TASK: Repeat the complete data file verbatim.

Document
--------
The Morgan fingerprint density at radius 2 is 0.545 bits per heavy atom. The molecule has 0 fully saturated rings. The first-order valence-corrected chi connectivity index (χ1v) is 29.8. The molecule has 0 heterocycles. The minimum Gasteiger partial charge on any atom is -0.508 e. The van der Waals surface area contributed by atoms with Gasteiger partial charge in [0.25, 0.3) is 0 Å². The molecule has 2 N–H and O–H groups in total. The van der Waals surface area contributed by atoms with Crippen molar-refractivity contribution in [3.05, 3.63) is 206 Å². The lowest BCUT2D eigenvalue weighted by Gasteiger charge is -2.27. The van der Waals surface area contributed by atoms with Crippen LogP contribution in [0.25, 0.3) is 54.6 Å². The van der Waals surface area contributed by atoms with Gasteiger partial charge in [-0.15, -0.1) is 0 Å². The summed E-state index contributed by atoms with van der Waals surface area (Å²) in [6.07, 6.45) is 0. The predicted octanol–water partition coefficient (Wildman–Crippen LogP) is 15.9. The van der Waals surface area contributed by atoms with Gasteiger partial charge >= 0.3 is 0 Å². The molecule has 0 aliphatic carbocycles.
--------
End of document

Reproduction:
The Morgan fingerprint density at radius 2 is 0.545 bits per heavy atom. The molecule has 0 fully saturated rings. The first-order valence-corrected chi connectivity index (χ1v) is 29.8. The molecule has 0 heterocycles. The minimum Gasteiger partial charge on any atom is -0.508 e. The van der Waals surface area contributed by atoms with Gasteiger partial charge in [0.25, 0.3) is 0 Å². The molecule has 2 N–H and O–H groups in total. The van der Waals surface area contributed by atoms with Crippen molar-refractivity contribution in [3.05, 3.63) is 206 Å². The lowest BCUT2D eigenvalue weighted by Gasteiger charge is -2.27. The van der Waals surface area contributed by atoms with Crippen LogP contribution in [0.25, 0.3) is 54.6 Å². The van der Waals surface area contributed by atoms with Gasteiger partial charge in [-0.15, -0.1) is 0 Å². The summed E-state index contributed by atoms with van der Waals surface area (Å²) in [6.07, 6.45) is 0. The predicted octanol–water partition coefficient (Wildman–Crippen LogP) is 15.9. The van der Waals surface area contributed by atoms with Gasteiger partial charge >= 0.3 is 0 Å². The molecule has 0 aliphatic carbocycles.